One of my biggest idols is Zohab who won in 2015. I remember meeting him at the National Young Writers Festival. I remember him saying to me that when it’s your time, it’s your time… and you’ll know. It’s when you’re doing it for yourself. It’s not when you’re trying to win, it’s not when you’re trying to be the best (in the competition), it’s when you write poetry that really resonates with you. That’s what will take you there. When I signed up for the WA heats this year I remember thinking ‘just do it… just see what happens’, and it was the first time I had entered a slam where I thought ‘this will be fun’. So I won that heat and it just rolled on from there and, seeing that faint pathway to performing at The Opera House, I started thinking about things in my poetry that were bigger than myself. And so I began thinking about what sort of message I would want to present.

What did it feel like walking it The Sydney Opera House, knowing you were going to perform there?

Absolutely amazing. And the best part was I was with Kai (Schweizer) and I love Kai and his poetry and I was like ‘what are the chances that two trans guys had taken first and second place to appear at the National Finals’. I don’t think at any point I cared if I won or placed because performing my poetry at The Opera House was already a win in itself. Placing where I did was just icing on the cake. I met so many cool people who do the same thing as me from all around Australia too. They are probably the thing about it I will remember the most.

How much does your identity of being a trans man appears in and shapes your poetry?

The first time I entered a slam I didn’t want anybody to know I was trans because the one thing I was really scared of was people recognising me for being trans before they recognise me as being a good poet. And that feeling haunted me. Slam poetry is voted by the audience and if they knew I was trans I was so scared I would get a sympathy vote and I’d hate that. But then at the National Young Writers Festival I was invited to speak on a panel about being a trans writer. At first I was upset about it. But I really learnt a lot from that panel and I met a lot of other trans writers and I realised it was important for people to know I am trans because I wish I had seen trans writers come through because… we all need that visibility, that representation.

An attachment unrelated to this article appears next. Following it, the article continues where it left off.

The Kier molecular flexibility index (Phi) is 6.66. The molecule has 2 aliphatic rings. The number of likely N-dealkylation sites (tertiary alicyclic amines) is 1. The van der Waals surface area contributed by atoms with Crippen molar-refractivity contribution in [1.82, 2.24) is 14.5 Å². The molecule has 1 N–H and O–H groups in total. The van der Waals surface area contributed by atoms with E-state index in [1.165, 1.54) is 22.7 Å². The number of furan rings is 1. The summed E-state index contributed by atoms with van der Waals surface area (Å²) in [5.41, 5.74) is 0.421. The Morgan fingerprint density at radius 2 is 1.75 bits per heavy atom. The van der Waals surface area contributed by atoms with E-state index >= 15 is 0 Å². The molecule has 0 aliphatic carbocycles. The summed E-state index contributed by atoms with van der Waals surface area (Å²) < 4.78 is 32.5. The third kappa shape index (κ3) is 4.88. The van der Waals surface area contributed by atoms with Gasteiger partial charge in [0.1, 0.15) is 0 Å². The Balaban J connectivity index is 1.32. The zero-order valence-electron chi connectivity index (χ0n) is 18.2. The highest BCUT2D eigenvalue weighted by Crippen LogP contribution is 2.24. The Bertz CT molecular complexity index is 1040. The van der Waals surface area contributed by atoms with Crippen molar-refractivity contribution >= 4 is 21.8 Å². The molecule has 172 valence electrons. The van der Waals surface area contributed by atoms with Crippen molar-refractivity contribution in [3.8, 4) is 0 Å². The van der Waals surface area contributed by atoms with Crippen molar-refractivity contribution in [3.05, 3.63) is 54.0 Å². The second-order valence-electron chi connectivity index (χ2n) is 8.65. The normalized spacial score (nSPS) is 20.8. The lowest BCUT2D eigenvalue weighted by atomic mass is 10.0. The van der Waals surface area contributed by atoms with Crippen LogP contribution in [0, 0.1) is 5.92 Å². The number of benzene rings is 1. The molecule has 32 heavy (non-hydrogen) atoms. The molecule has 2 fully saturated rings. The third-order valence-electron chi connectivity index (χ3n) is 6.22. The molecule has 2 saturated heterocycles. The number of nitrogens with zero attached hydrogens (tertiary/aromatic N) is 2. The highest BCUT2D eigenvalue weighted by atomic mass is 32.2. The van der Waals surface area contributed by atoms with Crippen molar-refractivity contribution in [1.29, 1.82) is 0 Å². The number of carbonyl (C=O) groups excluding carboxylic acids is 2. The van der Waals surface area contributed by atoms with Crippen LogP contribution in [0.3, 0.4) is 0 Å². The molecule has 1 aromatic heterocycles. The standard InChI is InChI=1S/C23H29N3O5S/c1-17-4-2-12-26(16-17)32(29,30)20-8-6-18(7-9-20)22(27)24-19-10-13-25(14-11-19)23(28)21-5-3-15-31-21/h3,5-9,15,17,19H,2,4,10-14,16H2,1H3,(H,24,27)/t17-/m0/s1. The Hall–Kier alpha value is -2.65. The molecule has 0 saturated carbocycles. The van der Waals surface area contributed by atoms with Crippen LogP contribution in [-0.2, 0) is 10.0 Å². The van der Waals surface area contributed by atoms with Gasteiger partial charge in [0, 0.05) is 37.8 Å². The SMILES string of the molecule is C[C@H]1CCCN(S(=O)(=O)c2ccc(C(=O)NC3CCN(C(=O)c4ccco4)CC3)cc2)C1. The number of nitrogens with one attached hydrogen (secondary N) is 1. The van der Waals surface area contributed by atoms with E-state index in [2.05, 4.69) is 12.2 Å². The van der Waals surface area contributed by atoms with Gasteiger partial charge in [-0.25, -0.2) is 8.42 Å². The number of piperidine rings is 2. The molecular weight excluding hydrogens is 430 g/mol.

You’ve talked a lot about manifesting your destiny in regards to slam poetry and writing. What would your manifesto for slam poetry be?

I think there are a few integral things you need to do, but I don’t think they have much with what you need to say or how you say it. I think slam poetry needs to be true to your self. It needs to have a certain amount of integrity. And you need to be able to access that integrity every time you perform it.  So whatever it is you write about, it needs to be true and it needs to be something you can revisit. Some things we write are not always fit for public consumption so I think with slam poetry, the main thing is touching your audience. You’re handing over the reins to the audience to decide what is good art and what is bad art. So the main thing to do is make sure you’re handing over something that is true to yourself, that you can stand in and that you can have the courage or confidence to say to other people, something so true to yourself that it just gets them.   

Jesse Oliver will be performing at the Nostalgia edition of Spoken Word Perth tonight, Wednesday 6th December 2017, from 7pm at Paper Mountain, William Street, Northbridge.

Please visit www.facebook.com/jesseslamoliver for more information on Jesse Oliver.

Scott-Patrick Mitchell